BFI LFF 2018: Mandy (2018) Film Review
Last month we had a TV show produced via an algorithm, and now we have Mandy, not so much a film as a cynical attempt to appeal to a Midnight Movie crowd with none of the wit, charm or genuine peculiarity of an actual grindhouse flick. It’s that “Nicolas Cage losing his shit” YouTube compilation stretched to feature length, affectations of imagery and performance removed from their context and memeified. Its cinematography and soundtrack scream at you “THIS IS A CULT FILM!”
It’s a film made by one of those machine learning bots fed the entire Death Waltz Records catalogue. It feels like writer/director Panos Cosmatos made a decided to usurp El Topo as the film of choice for limp dick rock bands to play behind them on-stage during gigs in East London warehouses. Cage himself stars as a tree cutter whose lover (Andrea Riseborough) is kidnapped by a murderous cult and then seeks bloody revenge. It takes a torturous hour of set up for the claret-letting to begin, though.
The torpid first half of Mandy is a real drag to watch. The moments of supposedly hallucinogenic, shocking or gory imagery that emerge between Cage and Riseborough’s tedious conversations and the dreary monologues of Linus Roache as the cult leader have no effect because it’s all shot in the same way. The eruptions of the uncanny in, say, Ben Wheatley’s Kill List are so disquieting because the rest of the film looks like a bog-standard, low-budget, shot-on-digital British gangster movie.
Mandy holds the same affected aesthetic throughout, all fetishistic 35mm film grain, impressionistic blue-red lighting, designed to be screenshotted and turned into gifs but wearying to have to sit through two hours of. The second half, with Cage engaging in chainsaw fights with the cult members and a group of leather-clad bikers baldly patterned on Hellraiser‘s Cenobites, is similarly cynically geared towards making crowds at genre film festivals cheer at the gore and Cage’s mad expressions.
The worst part is that Cosmatos doesn’t even seem to like the genre and films he is paying homage to. There’s something joyless, airless to much of Mandy, like a Kill Bill made by someone who was held at gunpoint and forced to watch a week’s worth of Alamo Drafthouse programming before shooting a film based on the experience.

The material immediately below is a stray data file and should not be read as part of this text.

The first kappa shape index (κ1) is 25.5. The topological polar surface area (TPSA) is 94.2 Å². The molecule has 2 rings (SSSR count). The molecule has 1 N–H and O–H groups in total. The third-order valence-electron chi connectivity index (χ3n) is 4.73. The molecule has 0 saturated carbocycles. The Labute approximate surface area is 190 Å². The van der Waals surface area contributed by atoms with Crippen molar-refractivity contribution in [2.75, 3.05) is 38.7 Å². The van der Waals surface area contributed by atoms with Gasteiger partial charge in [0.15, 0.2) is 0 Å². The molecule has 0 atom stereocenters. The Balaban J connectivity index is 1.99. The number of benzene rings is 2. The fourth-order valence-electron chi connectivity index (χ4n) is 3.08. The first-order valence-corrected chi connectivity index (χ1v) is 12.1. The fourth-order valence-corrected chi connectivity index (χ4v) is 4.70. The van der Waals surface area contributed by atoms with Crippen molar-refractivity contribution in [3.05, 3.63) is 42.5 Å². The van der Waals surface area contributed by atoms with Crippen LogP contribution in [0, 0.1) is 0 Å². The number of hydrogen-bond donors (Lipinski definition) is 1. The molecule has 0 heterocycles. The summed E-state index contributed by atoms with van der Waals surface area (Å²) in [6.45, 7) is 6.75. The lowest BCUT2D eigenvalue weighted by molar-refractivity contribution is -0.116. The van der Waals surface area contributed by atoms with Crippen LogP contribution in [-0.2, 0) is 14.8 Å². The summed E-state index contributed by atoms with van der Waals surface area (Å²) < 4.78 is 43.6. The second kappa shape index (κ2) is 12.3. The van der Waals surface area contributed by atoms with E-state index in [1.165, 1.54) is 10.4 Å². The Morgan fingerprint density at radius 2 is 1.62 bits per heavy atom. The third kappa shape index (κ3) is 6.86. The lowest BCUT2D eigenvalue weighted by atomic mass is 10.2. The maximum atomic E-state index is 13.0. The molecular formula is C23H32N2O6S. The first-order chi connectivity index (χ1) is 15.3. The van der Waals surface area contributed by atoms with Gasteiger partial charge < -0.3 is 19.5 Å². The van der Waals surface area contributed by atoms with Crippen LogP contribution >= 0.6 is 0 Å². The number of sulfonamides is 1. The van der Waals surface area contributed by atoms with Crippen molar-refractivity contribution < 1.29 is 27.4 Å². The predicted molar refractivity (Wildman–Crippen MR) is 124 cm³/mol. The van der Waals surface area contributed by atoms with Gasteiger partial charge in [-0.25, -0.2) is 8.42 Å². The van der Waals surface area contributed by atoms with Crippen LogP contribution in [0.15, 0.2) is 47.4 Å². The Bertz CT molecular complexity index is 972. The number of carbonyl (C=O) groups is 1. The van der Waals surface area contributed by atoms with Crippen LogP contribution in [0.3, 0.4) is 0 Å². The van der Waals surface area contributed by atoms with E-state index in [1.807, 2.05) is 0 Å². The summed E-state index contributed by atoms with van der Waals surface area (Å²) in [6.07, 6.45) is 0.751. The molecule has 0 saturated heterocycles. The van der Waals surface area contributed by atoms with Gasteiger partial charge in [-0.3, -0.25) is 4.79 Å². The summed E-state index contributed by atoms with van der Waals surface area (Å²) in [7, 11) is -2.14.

There is a lot of talent on board in Mandy. The wonderful Riseborough is undeserved, made up with scars and thinning eyebrows presumably so you accept the twenty-years-her-senior Cage as a convincing romantic partner. She disappears halfway through and is recast in brief animated sequences, illustrated in a Heavy Metal style, where she’s completely nude. This is also one of the last projects of Jóhann Jóhannsson, who died tragically at the start of 2018, but his Tangerine Dream pastiche of a score only adds to the dirge-like pace.
Mandy is a film I would have enjoyed a great deal as a 14-year-old. It will likely bring a lot of people joy. That’s fine! And there are certainly films produced with a similar level of cynicism which are nevertheless artistically triumphant. Most of the classics of the Hollywood studio system were, more or less, produced by committee. Taika Waititi managed to stand out from the MCU crowd with Thor: Ragnarok. Sam Raimi made The Evil Dead as his first feature because he did market research and found that horror films were the most profitable box office prospects.
There is something so clearly calculated about Mandy that it’s sort of insulting, or condescending? It’s a self-aware Nicolas Cage performance, which is not the reason we like his usual unhinged screen persona, in the same way that intentionally “bad” movies lack the thrill of genuine messes like Trolls 2 or Plan 9 From Outer Space. It’s too premeditated to ever be genuinely transgressive, even when ceremonial axes are being shoved down throats and mountains of cocaine are being snorted off broken glass.
Mandy is as convincing as a cult film as two kids standing one atop the other in a trenchcoat is a real adult. It’s as radical as a Funko Pop. It’s probably going to do really, really well.